MY THREE ANGELS: A Different Kind of Christmas Play

by Jean Brenner

Brian Jason Kelly of Doylestown; Marty Berrien of Lawrenceville, NJ; and John Helmke of Hamilton, NJ in a scene from Actors'NET of Bucks County's MY THREE ANGELS.

MY THREE ANGELS, an entertaining comedy written by Sam and Bella Spewack, fulfilled its intent.  It entertained the audience Friday night at the opening.  Under the direction of Ed Patton, it is produced by Actors’ Net of Bucks County at the Heritage Center in Morrisville.

The premise is simple: three convicts – make that three murderers — on a work release program ingratiate themselves in the home of the Ducotel Family who live behind a general store they operate in Cayenne, French Guiana, December, 1910.

Feeling compassion for the prisoners repairing their roof, Emilie Ducotel invites them to stay for Christmas Eve dinner and to spend the night. In return, “Angels” Joseph, Jules and Alfred show their gratitude by helping the Ducotel family in many ways: cooking dinner, setting the table, carrying luggage for guests, waiting on customers, helping with bookkeeping and giving advice. The angels make themselves very comfortable in the environs of a home instead of a prison, showing there may be good in everyone, even those who have killed people.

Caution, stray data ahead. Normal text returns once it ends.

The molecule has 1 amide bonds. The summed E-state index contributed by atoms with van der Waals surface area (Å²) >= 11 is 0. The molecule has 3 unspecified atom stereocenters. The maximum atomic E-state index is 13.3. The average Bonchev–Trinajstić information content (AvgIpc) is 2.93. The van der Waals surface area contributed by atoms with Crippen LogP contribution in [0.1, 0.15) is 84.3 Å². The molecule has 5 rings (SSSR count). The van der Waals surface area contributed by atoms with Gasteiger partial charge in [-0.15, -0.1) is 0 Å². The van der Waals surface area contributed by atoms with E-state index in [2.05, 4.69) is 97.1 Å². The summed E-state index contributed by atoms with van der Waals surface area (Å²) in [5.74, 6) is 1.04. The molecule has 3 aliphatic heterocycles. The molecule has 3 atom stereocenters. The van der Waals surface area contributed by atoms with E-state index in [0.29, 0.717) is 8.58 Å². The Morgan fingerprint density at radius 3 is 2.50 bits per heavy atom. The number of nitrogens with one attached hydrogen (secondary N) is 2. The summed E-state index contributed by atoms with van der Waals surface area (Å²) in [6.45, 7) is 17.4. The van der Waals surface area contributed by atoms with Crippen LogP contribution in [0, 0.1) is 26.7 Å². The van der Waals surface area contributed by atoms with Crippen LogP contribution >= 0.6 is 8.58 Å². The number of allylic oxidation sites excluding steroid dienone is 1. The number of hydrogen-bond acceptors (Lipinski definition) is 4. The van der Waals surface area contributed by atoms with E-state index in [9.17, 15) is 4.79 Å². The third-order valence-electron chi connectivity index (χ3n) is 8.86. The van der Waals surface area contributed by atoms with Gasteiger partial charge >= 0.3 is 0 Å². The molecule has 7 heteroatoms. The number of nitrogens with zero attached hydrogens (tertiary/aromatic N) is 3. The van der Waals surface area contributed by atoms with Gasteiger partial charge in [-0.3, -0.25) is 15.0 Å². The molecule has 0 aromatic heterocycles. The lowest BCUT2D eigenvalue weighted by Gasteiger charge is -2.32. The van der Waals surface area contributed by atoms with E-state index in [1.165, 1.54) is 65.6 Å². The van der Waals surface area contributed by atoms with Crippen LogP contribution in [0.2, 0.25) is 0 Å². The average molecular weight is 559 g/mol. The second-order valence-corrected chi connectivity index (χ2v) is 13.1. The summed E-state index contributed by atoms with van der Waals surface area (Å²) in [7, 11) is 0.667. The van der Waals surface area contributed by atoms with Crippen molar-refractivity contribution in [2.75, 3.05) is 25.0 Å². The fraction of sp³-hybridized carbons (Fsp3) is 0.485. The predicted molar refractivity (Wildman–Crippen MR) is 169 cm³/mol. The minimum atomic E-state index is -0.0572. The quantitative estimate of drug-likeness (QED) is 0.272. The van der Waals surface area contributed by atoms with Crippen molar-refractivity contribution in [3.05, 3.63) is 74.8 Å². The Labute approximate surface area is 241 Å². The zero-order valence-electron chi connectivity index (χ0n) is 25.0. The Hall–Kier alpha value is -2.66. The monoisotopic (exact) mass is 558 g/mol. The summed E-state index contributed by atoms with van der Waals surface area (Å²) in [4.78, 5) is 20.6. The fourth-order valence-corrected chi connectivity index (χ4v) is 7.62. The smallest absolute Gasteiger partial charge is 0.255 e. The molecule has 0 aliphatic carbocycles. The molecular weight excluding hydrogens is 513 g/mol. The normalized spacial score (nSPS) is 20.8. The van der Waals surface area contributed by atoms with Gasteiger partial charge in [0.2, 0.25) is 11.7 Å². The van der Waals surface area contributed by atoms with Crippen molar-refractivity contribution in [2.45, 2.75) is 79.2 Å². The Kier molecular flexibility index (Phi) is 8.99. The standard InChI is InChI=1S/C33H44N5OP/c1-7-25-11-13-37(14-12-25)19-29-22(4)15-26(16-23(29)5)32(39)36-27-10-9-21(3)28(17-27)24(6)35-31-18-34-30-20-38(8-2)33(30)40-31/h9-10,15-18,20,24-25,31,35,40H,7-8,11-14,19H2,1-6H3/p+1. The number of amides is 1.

The Angels were excellent together! The primary actors were comfortable, relaxed, funny and believable. For the most part, their timing was excellent. After just a few more performances, the pace will pick up and the experienced cast of MY THREE ANGELS should snake through the script like a well-oiled clock.

Susan Blair played the mother, Emilie Ducotel, while Ken Ammerman played her husband, Felix, the kind, albeit somewhat caricatured shop owner.

Curtis Kaine, a strong experienced actor, interpreted with meanness and gusto the role of rich Uncle Henri who comes to check on the books of his cousin shop-keeper.

As Henri’s nephew, Brian Enright reached a higher performance level as the show neared its end and he began to emulate the personality of his nasty uncle. Earlier, he seemed a bit too wishy washy, but perhaps he wanted to leave himself a “place to go” in portraying the character.

Kate Skelly, who “looked” right in the role of young Mary Louise, did not capture the genuineness in her character interpretation that I would have liked, largely because her voice simply was too high-pitched for a woman in her 20’s.

Performers act on a very small stage in the intimate Actors’Net theatre, with limited wing and back stage space, but director Ed Patton was very creative in his use of the small living/dining room area and the suggestion of an exterior garden.

Lighting and sound were executed appropriately.

Joe and Cheryl Doyle, seeing the need to lighten up on their directing responsibilities at their playhouse, have invited others to direct for them occasionally while they continue to produce shows. The next show, COME BACK LITTLE SHEBA, which will be directed by C. Jameson Bradley.

by Sam and Bella Spewack
Directed by Ed Patton
December 2–18, 2011
Actors’NET of Bucks County
Heritage Center
635 N. Delmorr Ave
Morrisville, PA

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